Charities and Projects

Ovarian Cancer

Charity Number: 1125038

Lead researcher:
Dr Elizabeth Moore

Location:
University of Cambridge

Research strand:
Early diagnosis

Dr Moore is investigating novel methods for the earlier and more precise detection of ovarian cancer.

There is currently no proven screening test for ovarian cancer. The cervical smear test does not detect ovarian cancer and a complete diagnosis is only possible through investigative surgery. The aim of this study is to develop a new and more accurate way of diagnosing ovarian cancer by detecting alterations in DNA in routine blood and cervical smear samples.

Early diagnosis of ovarian cancer is key to survival. Two-thirds of women are diagnosed too late, once the cancer has already spread, making treatment more difficult. If an accurate test can be developed to detect ovarian cancer early, it would have a significant impact on women receiving treatment as soon as possible, thereby increasing their likelihood of survival.

This work hopes to show that mutations in DNA can be detected at the time of diagnosis, particularly in early stage disease, meaning this method could be used as a potential non-invasive test for cancer diagnosis. This would lead to larger scale clinical studies that could potentially increase the early detection of ovarian cancer and thereby improve survival.

If successful, this project could dramatically improve survival outcomes for women with ovarian cancer, in the same way that screening programmes for other cancers have been shown to do.

Dr Moore is the first recipient of the highly prestigious joint Target Ovarian Cancer and Medical Research Council Joint Clinical Research Training Fellowship, a programme dedicated to training the ovarian cancer clinical researchers of the future.

Prostate Cancer

Charitable Status Reference: XN423

Lead researcher:
Professor Colin Cooper

Location:
Norwich Research Park

Prostate cancer is the commonest cancer in men in the UK with around 40,000 cases diagnosed annually and 11,000 deaths. That is around 1 man per hour dies from this disease. For many years prostate cancer was underfunded. Indeed, when Professor Cooper started working on this disease as little as 5p per man in the population was spent on basic research on prostate cancer. Thankfully the situation has now improved but in many ways prostate cancer is still playing catch-up; compared for example to breast cancer. The good news is that in recent years there have been considerable improvements in the treatment of this life threatening disease: we have abiraterone for advanced disease, new use of old drug such as decetaxol, and immunotherapy. However, there are still major problems. First, we still have no idea what causes prostate cancer. Eating processed tomatoes (Ketchup) is thought to protect again advances in disease and milk protein is thought to cause prostate cancer. The second problem relates to the fact that the prostate and prostate cancer is unlike any other cancer. Its very rare to get a single prostate cancer. Usually the prostate contains many separate cancers when the disease is diagnosed. Also, prostate cancer is very common in the prostates of older men; over half men over 50 would be diagnosed with prostate cancer if their prostate could be examined down a microscope. However only one in ten of these men would ever get clinically relevant disease: by that I mean prostate cancer that is likely to kill you. So this is the problem; most of the prostate cancers diagnosed in men are completely harmless; its is only the minority that are life threatening. We say you cannot tell the tigers (aggressive cancer) from the pussycats (indolent cancer). The temptation is when you are diagnosed with prostate cancer to get it treated by radiotherapy or surgery (have it removed). However, this is not a light undertaking. These radical treatments can cause impotence and potentially be life changing. So there is a lot of overtreatment; men who have pussycats cancers get treated unnecessarily. This is especially true when men are screened using the PSA blood test. The PSA test detects all cancers including many cancers that don't need treating.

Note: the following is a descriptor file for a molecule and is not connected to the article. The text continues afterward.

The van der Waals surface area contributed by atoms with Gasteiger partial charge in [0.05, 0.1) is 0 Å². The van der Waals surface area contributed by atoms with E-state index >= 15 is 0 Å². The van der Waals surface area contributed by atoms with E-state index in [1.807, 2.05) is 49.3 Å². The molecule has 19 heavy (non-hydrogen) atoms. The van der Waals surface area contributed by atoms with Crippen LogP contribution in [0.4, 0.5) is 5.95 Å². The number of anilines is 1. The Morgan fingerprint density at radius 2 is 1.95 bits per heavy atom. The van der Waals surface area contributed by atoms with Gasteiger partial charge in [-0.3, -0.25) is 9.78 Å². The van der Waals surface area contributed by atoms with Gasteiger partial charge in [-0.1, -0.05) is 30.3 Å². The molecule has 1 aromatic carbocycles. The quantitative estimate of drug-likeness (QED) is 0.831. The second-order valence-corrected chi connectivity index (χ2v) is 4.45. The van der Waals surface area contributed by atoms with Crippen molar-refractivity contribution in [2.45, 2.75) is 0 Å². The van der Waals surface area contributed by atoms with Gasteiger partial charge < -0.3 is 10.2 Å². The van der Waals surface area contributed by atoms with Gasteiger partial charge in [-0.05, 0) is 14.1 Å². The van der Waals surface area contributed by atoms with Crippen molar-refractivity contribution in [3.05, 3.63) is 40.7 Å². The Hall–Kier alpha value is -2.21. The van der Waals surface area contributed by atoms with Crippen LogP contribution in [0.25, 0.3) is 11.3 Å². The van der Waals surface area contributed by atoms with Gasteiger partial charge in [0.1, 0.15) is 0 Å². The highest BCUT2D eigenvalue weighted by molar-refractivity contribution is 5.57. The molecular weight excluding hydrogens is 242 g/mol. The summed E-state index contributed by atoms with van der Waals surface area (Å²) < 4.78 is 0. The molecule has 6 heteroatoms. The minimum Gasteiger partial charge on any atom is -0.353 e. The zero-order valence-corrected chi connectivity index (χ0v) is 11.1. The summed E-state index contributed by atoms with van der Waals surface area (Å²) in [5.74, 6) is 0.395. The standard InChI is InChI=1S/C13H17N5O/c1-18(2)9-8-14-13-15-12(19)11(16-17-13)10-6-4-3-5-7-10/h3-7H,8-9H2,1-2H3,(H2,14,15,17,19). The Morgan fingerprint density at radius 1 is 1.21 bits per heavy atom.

So these are the two main themes of Professor Coopers work; first trying to find out what causes prostate cancer and secondly trying to distinguish the tigers from the pussycats, so that treatments can be targeted at the tigers only.
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